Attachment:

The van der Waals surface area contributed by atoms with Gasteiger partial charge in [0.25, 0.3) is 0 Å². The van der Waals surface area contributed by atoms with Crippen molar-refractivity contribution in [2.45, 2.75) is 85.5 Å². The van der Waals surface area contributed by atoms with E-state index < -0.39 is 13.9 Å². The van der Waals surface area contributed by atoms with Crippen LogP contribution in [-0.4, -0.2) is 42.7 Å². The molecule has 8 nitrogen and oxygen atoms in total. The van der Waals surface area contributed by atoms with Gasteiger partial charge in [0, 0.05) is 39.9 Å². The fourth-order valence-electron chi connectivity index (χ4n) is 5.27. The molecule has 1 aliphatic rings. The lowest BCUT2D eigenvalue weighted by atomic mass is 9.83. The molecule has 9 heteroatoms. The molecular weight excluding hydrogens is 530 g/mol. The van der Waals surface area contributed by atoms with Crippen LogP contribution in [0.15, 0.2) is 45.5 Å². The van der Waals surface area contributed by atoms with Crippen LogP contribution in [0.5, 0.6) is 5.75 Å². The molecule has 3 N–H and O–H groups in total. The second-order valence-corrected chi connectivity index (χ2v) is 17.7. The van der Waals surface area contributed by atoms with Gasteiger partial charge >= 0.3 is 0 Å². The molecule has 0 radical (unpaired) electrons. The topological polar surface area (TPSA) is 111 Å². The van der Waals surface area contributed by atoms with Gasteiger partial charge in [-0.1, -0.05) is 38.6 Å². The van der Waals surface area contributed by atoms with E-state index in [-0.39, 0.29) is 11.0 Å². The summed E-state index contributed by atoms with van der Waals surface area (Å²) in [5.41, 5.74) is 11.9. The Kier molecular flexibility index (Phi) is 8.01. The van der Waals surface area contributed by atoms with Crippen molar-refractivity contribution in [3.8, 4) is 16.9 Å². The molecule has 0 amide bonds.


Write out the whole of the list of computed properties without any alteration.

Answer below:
The van der Waals surface area contributed by atoms with Gasteiger partial charge in [0.25, 0.3) is 0 Å². The van der Waals surface area contributed by atoms with Crippen molar-refractivity contribution in [2.45, 2.75) is 85.5 Å². The van der Waals surface area contributed by atoms with E-state index < -0.39 is 13.9 Å². The van der Waals surface area contributed by atoms with Crippen LogP contribution in [-0.4, -0.2) is 42.7 Å². The molecule has 8 nitrogen and oxygen atoms in total. The van der Waals surface area contributed by atoms with Gasteiger partial charge in [0, 0.05) is 39.9 Å². The fourth-order valence-electron chi connectivity index (χ4n) is 5.27. The molecule has 1 aliphatic rings. The lowest BCUT2D eigenvalue weighted by atomic mass is 9.83. The molecule has 9 heteroatoms. The molecular weight excluding hydrogens is 530 g/mol. The van der Waals surface area contributed by atoms with Crippen LogP contribution in [0.15, 0.2) is 45.5 Å². The van der Waals surface area contributed by atoms with Crippen LogP contribution in [0.5, 0.6) is 5.75 Å². The molecule has 3 N–H and O–H groups in total. The second-order valence-corrected chi connectivity index (χ2v) is 17.7. The van der Waals surface area contributed by atoms with Gasteiger partial charge >= 0.3 is 0 Å². The molecule has 0 radical (unpaired) electrons. The topological polar surface area (TPSA) is 111 Å². The van der Waals surface area contributed by atoms with Gasteiger partial charge in [-0.1, -0.05) is 38.6 Å². The van der Waals surface area contributed by atoms with E-state index in [-0.39, 0.29) is 11.0 Å². The summed E-state index contributed by atoms with van der Waals surface area (Å²) in [5.41, 5.74) is 11.9. The Kier molecular flexibility index (Phi) is 8.01. The van der Waals surface area contributed by atoms with Crippen molar-refractivity contribution in [3.8, 4) is 16.9 Å². The molecule has 0 amide bonds.